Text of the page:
My hometown of Chicago has touted itself as a progressive city for many years. We’ve stood firm in our position as a sanctuary city and recently moved towards the legalization of marijuana—pushing a social equity initiative to ensure people in blighted areas have skin in the weed game. We even formed a progressive caucus within the city council in 2013.
We also received national attention and praise for gains in academic performance for public school students. And with the city’s recent adoption of universal pre-k and a fairly new funding formula promising to allocate more money to CPS students, it looks like we’re on track for getting public education right. But as we all know, looks can sometimes be deceiving.
While the report doesn’t dive into the cause of these varying outcomes—and even though Chicago wasn’t amongst the most flagrant offenders—this report absolutely serves as another example of “somethin’ ain’t right.”
I've Never Needed Data, But Numbers Don't Lie
As a Black woman who grew up here, I’ve never needed data to prove these injustices exist—I live, see and fight against them every single day. But numbers don’t lie and this report shows the reality. The fact that in the year 2020, there’s a 28-point gap between Latinx and White students in math and reading proficiency, and even worse, a 36-point divide between Black and White students in Chicago—knowing our students are fully capable of learning when given the proper resources and support—isn’t just a symptom of failed progressivism. It’s the longtime perpetuation of White privilege.
As an education advocate and activist, I’m always down for anything and anybody calling these cities out for their inequities and disservice to Black and Brown students—it gives me more ammunition for when I take shots at our racist public school system.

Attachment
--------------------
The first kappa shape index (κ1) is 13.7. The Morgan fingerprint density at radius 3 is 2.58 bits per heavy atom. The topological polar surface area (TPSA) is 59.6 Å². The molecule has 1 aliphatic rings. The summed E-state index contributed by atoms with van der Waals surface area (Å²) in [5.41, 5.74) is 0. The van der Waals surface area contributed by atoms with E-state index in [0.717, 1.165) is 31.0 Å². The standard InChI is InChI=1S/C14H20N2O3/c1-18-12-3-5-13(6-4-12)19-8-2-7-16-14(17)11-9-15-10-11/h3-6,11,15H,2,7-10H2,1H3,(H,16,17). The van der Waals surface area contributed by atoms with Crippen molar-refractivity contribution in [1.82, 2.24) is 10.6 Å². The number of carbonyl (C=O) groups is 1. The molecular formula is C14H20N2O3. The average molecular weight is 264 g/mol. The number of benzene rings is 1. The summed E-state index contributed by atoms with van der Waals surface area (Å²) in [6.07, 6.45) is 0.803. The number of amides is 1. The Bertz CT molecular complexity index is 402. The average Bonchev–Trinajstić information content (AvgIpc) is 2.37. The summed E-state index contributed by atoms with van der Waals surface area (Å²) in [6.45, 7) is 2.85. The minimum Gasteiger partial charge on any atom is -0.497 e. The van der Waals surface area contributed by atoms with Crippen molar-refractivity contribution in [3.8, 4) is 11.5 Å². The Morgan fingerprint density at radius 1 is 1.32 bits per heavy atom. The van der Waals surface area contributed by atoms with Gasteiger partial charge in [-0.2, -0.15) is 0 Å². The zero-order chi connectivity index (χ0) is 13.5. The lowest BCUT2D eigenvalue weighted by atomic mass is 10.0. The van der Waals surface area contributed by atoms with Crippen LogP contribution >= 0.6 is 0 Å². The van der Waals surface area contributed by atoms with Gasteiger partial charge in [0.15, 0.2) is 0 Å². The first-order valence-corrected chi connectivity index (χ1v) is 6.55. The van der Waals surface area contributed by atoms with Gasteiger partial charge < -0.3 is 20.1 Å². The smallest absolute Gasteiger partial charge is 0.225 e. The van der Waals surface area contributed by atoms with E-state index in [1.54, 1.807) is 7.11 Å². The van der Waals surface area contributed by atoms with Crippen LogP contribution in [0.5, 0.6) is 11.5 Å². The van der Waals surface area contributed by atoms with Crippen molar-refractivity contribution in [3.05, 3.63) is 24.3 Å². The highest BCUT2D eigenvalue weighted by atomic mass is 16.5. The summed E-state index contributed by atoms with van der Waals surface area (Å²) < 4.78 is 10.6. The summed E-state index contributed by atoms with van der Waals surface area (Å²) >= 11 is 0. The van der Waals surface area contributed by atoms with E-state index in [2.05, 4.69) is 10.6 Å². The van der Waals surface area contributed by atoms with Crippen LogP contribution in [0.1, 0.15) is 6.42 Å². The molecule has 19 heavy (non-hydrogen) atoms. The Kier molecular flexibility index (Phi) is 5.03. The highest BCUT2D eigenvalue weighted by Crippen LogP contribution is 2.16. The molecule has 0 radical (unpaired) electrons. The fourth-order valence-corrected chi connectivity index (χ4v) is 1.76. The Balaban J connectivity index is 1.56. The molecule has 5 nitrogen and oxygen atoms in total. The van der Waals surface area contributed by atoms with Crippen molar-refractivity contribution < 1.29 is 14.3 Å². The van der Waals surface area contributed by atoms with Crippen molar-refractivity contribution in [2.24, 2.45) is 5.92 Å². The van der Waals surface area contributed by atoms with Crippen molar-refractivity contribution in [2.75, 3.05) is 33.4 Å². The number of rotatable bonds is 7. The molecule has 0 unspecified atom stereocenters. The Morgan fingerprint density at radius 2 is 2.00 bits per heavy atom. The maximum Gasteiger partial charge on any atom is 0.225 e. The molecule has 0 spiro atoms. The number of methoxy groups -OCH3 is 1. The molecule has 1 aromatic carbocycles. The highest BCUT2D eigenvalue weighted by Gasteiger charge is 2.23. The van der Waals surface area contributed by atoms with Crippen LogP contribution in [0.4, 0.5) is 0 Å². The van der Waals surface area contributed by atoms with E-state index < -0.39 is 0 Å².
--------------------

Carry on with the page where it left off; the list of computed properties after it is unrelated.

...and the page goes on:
But this report prompted me to dig a little deeper—and what I realized was that this illusively vibrant and blossoming rose that Chicago calls progressivism actually stems from the rock-solid foundations of White privilege and limiting access to good schools.
When that didn’t work, the district then started busing some of those Latino students to other schools throughout the city, without regard to parent choice, proximity to their home or the school’s academic performance. That practice ended in 2005.
Look, our kids can no longer wait on city leadership and CPS to close these gaps—nor can Black, Brown and low-income families continue to suffer from the prioritization of White privilege in Chicago. I’m shedding light on this plight at the upcoming “Our Kids Can’t Wait” education town hall because as I just said, we can no longer afford to wait.
If you agree, be there and join the voices of many other Chicagoans telling our leadership to do better.
Tanesha Peeples is driven by one question in her work—“If not me, then who?” As the former Deputy Director of Activist Development for brightbeam, Tanesha merges the worlds of communications and grassroots activism to push for change in the public education system. Her passion for community and relentless mission for justice and liberation drive her in uplifting and amplifying the voices and ...